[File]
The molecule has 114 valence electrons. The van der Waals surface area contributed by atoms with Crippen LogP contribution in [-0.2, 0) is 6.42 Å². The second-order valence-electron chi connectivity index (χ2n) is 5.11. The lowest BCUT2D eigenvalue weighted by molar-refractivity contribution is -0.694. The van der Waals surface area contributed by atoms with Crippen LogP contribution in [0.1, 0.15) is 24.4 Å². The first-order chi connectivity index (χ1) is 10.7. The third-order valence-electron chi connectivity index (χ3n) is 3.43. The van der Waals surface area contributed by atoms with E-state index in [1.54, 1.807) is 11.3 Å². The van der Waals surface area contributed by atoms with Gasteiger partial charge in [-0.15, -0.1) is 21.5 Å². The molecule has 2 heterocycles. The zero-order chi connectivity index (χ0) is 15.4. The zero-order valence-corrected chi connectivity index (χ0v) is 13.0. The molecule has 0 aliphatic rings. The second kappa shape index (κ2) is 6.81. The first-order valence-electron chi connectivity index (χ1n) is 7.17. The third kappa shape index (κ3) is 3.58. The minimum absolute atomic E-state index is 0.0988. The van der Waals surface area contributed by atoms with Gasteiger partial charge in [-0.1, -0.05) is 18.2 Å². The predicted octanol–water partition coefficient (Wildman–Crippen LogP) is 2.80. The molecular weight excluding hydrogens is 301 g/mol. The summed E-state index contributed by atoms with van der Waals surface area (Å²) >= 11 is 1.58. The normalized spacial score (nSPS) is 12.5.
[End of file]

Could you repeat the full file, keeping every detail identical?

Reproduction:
The molecule has 114 valence electrons. The van der Waals surface area contributed by atoms with Crippen LogP contribution in [-0.2, 0) is 6.42 Å². The second-order valence-electron chi connectivity index (χ2n) is 5.11. The lowest BCUT2D eigenvalue weighted by molar-refractivity contribution is -0.694. The van der Waals surface area contributed by atoms with Crippen LogP contribution in [0.1, 0.15) is 24.4 Å². The first-order chi connectivity index (χ1) is 10.7. The third-order valence-electron chi connectivity index (χ3n) is 3.43. The van der Waals surface area contributed by atoms with E-state index in [1.54, 1.807) is 11.3 Å². The van der Waals surface area contributed by atoms with Gasteiger partial charge in [-0.15, -0.1) is 21.5 Å². The molecule has 2 heterocycles. The zero-order chi connectivity index (χ0) is 15.4. The zero-order valence-corrected chi connectivity index (χ0v) is 13.0. The molecule has 0 aliphatic rings. The second kappa shape index (κ2) is 6.81. The first-order valence-electron chi connectivity index (χ1n) is 7.17. The third kappa shape index (κ3) is 3.58. The minimum absolute atomic E-state index is 0.0988. The van der Waals surface area contributed by atoms with Gasteiger partial charge in [-0.1, -0.05) is 18.2 Å². The predicted octanol–water partition coefficient (Wildman–Crippen LogP) is 2.80. The molecular weight excluding hydrogens is 301 g/mol. The summed E-state index contributed by atoms with van der Waals surface area (Å²) >= 11 is 1.58. The normalized spacial score (nSPS) is 12.5.